Prime Minister Narendra Modi will early this week hold a meeting with key finance ministry officials to finalise the February 1 budget, the last full one of this government prior to the 2024 general election, people familiar with the talks said.
It’s likely to be high on political messaging with assembly polls in some states this year ahead of the general election, while retaining the core focus on supporting growth and boosting investments, they said.
The budget is likely to go big on spending without compromising on fiscal consolidation, raising more than usual resources from disinvestment and asset monetisation to back higher allocations.
Eye on Economic Growth
The FY23 budget had proposed a 13.2% rise in spending over the budget estimates of FY22. A similar order of increase is likely this year too.
It’s felt that high-decibel spending is needed to make an impact on the ground, another person said. The meeting has been called to firm up the direction of the budget, economically crucial in the wake of turbulence in advanced economies, they said.
“Measures are needed to lift growth… step-up in spending in education and health besides infra remain key,” said one of the persons cited above.
Modi on Friday met leading economists for pre-budget consultations. They advised the government to continue with the capital expenditure push and undertake measures to make India more attractive to global investors.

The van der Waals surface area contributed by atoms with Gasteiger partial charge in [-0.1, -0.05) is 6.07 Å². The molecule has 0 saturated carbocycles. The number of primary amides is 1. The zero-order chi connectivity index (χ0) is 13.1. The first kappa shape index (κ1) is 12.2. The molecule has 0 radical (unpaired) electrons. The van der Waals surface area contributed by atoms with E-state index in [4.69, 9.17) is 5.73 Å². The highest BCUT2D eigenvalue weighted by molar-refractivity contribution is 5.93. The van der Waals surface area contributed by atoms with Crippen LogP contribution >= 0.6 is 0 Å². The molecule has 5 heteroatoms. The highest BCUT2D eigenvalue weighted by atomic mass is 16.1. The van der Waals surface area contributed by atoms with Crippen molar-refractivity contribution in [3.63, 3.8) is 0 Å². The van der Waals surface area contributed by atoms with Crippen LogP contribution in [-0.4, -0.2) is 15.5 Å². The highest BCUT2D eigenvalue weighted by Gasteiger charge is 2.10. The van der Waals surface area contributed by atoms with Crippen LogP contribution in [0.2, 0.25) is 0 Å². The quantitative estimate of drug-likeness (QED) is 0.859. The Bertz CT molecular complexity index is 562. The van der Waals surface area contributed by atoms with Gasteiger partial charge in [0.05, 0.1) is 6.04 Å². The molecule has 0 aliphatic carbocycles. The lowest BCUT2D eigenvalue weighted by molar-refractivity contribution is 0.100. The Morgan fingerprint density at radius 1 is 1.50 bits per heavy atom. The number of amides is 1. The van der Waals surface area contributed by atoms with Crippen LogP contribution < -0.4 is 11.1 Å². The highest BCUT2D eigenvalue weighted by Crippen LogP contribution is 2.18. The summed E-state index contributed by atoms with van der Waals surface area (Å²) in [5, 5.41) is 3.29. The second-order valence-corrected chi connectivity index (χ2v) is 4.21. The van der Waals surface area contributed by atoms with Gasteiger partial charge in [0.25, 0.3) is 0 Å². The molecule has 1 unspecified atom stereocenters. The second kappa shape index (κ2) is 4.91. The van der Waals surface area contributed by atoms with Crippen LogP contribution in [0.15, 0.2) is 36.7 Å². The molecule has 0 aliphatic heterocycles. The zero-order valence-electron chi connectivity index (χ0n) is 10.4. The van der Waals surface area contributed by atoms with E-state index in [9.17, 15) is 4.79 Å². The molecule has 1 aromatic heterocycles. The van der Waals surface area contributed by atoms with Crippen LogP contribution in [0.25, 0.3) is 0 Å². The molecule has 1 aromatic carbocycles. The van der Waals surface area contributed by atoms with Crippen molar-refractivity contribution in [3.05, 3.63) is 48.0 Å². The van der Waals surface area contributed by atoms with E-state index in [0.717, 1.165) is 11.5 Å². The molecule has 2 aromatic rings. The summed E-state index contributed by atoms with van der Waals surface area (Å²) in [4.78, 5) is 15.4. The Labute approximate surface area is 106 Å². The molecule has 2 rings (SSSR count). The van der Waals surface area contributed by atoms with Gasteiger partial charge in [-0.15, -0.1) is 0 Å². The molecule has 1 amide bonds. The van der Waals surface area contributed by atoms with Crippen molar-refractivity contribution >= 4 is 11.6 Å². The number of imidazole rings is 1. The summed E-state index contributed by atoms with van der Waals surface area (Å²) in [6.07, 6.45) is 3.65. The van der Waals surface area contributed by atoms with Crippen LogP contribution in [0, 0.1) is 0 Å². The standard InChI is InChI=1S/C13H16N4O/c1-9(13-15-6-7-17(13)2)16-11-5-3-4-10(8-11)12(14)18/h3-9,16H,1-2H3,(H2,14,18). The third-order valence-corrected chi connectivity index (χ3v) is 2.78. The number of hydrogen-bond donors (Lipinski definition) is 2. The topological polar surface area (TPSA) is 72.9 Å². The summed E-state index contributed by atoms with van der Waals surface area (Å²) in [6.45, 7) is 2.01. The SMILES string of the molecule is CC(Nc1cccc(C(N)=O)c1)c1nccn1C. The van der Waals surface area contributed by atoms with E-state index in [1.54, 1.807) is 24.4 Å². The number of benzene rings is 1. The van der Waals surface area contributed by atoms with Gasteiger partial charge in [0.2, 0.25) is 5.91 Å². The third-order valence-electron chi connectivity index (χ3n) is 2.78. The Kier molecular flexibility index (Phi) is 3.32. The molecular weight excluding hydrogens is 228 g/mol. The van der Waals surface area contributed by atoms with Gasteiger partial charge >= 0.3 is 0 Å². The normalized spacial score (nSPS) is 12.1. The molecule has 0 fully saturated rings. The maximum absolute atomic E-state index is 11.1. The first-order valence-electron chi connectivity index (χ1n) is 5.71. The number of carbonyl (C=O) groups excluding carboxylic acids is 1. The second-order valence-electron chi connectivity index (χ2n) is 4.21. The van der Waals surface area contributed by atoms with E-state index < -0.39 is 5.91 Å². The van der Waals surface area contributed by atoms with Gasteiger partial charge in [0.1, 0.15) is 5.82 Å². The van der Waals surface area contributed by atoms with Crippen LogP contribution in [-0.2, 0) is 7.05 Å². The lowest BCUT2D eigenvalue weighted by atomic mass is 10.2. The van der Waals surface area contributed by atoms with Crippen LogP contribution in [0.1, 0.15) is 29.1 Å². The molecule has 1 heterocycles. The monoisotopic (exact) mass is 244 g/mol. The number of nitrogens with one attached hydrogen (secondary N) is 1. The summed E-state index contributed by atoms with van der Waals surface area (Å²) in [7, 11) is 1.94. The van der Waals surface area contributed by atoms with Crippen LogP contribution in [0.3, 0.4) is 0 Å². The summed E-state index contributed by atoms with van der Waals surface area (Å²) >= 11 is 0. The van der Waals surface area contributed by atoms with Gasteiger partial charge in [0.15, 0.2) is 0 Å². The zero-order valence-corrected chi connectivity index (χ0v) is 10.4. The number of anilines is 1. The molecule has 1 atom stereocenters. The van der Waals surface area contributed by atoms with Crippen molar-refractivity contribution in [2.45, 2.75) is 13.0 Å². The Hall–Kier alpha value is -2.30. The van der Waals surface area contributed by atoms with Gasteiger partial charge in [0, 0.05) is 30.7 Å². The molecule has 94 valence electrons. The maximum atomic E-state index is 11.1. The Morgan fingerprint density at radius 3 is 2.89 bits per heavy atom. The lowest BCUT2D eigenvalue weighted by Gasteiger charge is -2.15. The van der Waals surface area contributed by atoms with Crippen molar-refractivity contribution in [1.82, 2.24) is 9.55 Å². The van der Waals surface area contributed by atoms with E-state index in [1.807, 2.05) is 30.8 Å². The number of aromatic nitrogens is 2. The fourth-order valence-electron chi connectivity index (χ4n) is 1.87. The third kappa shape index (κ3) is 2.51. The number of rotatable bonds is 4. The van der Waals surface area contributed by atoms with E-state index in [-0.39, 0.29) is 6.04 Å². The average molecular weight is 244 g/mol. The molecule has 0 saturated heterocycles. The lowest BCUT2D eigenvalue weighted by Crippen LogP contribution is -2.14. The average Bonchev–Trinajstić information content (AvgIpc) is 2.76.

Support for states such as the capital expenditure credit line could be expanded further, along with a substantial boost for overall capital expenditure as in the last budget, which had bumped spending on asset creation by 35.4%. By the end of November, the Centre had spent nearly 60% of the budget for FY23.
A similar thrust is likely in FY24 amid signs of a nascent revival in private-sector investment. This is likely to be supported through a bouquet of policy measures to encourage private investment. This could include steps to reduce compliances, provide for easier dispute resolution, and stability in the tax regime.
Among specific measures, the government is expected to extend the lower corporate tax rate of 15% applicable on new investments beyond March 2024, and remove some customs exemptions to spur local manufacturing while focussing on easing business, they said.
The budget is likely to continue to prioritise fiscal consolidation amid a volatile global financial market that will be watching to see if India can sustain its outperformance.
India is projected to grow 7% in the current fiscal while the International Monetary Fund (IMF) expects a 6.1% rise in FY24, the fastest among the major economies.
The FY23 budget had proposed a fiscal deficit of 6.4% of GDP. It’s likely to target 5.8% of GDP this year on the way to the proposed 4.5% of GDP by FY26.
Economists have emphasised the need for fiscal consolidation.
“While rapid growth in tax revenue has helped India run an activist fiscal policy that acted as a shock absorber for last three years, as nominal GDP is expected to slow down in FY23-24, the need for continued consolidation is critical for debt sustainability,” Rahul Bajoria of Barclays said in a note.